Cape May Monarchs: Watching and Waiting

Cape May, NJ – Were we seeing double? Two monarchs, side by side, were fueling up at our garden zinnias Friday.  Turns out they had more on their minds than food.

They were in the midst of propagating a new generation of Monarchs and we were disturbing them.

Monarchs have become America’s favorite butterfly. This year, from Iowa to New Hampshire, there are reports that fewer Monarchs are being spotted in local gardens and that has worried Monarch enthusiasts across the country.

Monarch Woes

Monarchs have not had an easy time of it this year.  After a huge migration last fall, they got to Mexico to find their winter habitat decimated by loggers. On their way north in the spring, they ran into a drought ravaged Texas.  To make matters worse, new herbicide resistant crops in America’s farm belt eliminated the milkweed they need.

But the head of Cape May’s Monarch Monitoring Project, Dick Walton, says the Monarch population has fluctuated up and down before. He says it’s much too early to send out alarms. The Project has been counting Monarchs in Cape May for over 20 years.

At Cape May Point State Park Friday,  the Monitoring Project started their annual  tagging demonstrations,  showing how the Monarch population is counted  An intern with Monarch colored fingernails held up the delicate butterfly for the crowd to see.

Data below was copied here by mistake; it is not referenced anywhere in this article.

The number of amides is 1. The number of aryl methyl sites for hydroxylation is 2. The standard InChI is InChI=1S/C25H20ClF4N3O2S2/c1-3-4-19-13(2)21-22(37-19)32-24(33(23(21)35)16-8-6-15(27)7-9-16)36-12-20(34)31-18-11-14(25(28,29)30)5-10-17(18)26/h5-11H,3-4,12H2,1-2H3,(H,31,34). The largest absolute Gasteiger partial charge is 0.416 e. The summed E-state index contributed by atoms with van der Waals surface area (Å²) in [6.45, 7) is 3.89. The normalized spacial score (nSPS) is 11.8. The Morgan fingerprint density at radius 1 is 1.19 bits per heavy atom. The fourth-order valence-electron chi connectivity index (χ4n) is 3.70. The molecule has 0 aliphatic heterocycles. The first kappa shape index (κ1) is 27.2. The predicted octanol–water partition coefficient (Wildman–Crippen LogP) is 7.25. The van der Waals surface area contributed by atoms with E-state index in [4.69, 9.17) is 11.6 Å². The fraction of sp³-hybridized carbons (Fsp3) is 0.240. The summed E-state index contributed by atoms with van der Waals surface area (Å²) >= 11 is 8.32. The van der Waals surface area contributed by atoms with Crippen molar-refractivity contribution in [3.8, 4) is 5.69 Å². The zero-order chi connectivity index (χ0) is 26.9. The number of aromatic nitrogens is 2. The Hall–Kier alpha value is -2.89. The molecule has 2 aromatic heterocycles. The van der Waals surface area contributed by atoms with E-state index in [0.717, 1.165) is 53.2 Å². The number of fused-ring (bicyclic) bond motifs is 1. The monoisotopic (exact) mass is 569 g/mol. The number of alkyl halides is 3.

Mark Garland, the communications director, helped a young lady release a tagged Monarch into the wild.

One of the Monarchs, with the white tag affixed to its wing, clung to a chunk of vegetation after being released, almost reluctant to start the long journey ahead. Once it leaves Cape May Point, the butterfly will fly two thousand miles to get to its Mexico wintering spot.

Now Cape May Point watches and waits for more migrating monarchs.

When the seaside goldenrod on Cape May Point’s dunes starts blooming in the next week or two, the Monarch Monitoring Project is hopeful they’ll see a surge of migrating monarchs.

Despite the dismal early reports, Dick Walton says he wouldn’t be surprised by a few, great days of Monarch migration.

“This is Cape May,” Walton said. “Amazing things always happen.”


Monarch Tagging Demo

To see Monarchs being tagged and released, go to the pavilion near the Hawkwatch at Cape May Point State at 2PM Wednesday, Friday, Saturday and Sunday from September 20 to October 19.

About Jane Kashlak

Jane Kashlak is a journalist, a gardener and a Cape Island resident. She's also Cape May Times' photographer. She founded Cape May Times after a long and lively career in TV news.